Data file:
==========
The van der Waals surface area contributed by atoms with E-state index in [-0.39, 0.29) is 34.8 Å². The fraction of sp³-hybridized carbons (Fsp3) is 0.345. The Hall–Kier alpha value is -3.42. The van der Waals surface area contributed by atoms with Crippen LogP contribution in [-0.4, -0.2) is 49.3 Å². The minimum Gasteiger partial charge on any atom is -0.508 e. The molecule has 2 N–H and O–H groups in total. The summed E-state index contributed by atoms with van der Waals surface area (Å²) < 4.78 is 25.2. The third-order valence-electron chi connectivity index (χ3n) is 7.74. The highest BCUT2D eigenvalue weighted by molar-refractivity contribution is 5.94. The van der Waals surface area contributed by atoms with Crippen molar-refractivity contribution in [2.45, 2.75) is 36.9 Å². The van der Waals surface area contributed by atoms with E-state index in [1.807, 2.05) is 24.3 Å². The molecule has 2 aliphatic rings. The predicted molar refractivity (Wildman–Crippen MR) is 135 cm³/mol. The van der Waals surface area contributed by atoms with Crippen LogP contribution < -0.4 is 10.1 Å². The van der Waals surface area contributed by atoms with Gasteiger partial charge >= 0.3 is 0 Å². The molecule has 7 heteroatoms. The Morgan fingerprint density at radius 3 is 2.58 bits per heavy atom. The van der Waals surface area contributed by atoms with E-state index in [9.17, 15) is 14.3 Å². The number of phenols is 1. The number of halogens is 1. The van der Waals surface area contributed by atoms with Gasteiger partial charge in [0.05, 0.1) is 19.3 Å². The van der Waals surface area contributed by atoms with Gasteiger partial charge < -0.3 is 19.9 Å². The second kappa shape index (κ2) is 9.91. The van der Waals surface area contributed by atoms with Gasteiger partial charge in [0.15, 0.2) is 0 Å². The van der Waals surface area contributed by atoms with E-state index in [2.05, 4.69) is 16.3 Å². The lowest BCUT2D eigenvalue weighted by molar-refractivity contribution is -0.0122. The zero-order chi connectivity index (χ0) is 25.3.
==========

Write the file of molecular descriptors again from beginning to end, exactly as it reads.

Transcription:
The van der Waals surface area contributed by atoms with E-state index in [-0.39, 0.29) is 34.8 Å². The fraction of sp³-hybridized carbons (Fsp3) is 0.345. The Hall–Kier alpha value is -3.42. The van der Waals surface area contributed by atoms with Crippen LogP contribution in [-0.4, -0.2) is 49.3 Å². The minimum Gasteiger partial charge on any atom is -0.508 e. The molecule has 2 N–H and O–H groups in total. The summed E-state index contributed by atoms with van der Waals surface area (Å²) < 4.78 is 25.2. The third-order valence-electron chi connectivity index (χ3n) is 7.74. The highest BCUT2D eigenvalue weighted by molar-refractivity contribution is 5.94. The van der Waals surface area contributed by atoms with Crippen molar-refractivity contribution in [2.45, 2.75) is 36.9 Å². The van der Waals surface area contributed by atoms with E-state index in [1.807, 2.05) is 24.3 Å². The molecule has 2 aliphatic rings. The predicted molar refractivity (Wildman–Crippen MR) is 135 cm³/mol. The van der Waals surface area contributed by atoms with Crippen LogP contribution < -0.4 is 10.1 Å². The van der Waals surface area contributed by atoms with Gasteiger partial charge >= 0.3 is 0 Å². The molecule has 7 heteroatoms. The Morgan fingerprint density at radius 3 is 2.58 bits per heavy atom. The van der Waals surface area contributed by atoms with E-state index in [9.17, 15) is 14.3 Å². The number of phenols is 1. The number of halogens is 1. The van der Waals surface area contributed by atoms with Gasteiger partial charge in [0.05, 0.1) is 19.3 Å². The van der Waals surface area contributed by atoms with Gasteiger partial charge < -0.3 is 19.9 Å². The second kappa shape index (κ2) is 9.91. The van der Waals surface area contributed by atoms with Gasteiger partial charge in [0.15, 0.2) is 0 Å². The van der Waals surface area contributed by atoms with E-state index in [2.05, 4.69) is 16.3 Å². The lowest BCUT2D eigenvalue weighted by molar-refractivity contribution is -0.0122. The zero-order chi connectivity index (χ0) is 25.3.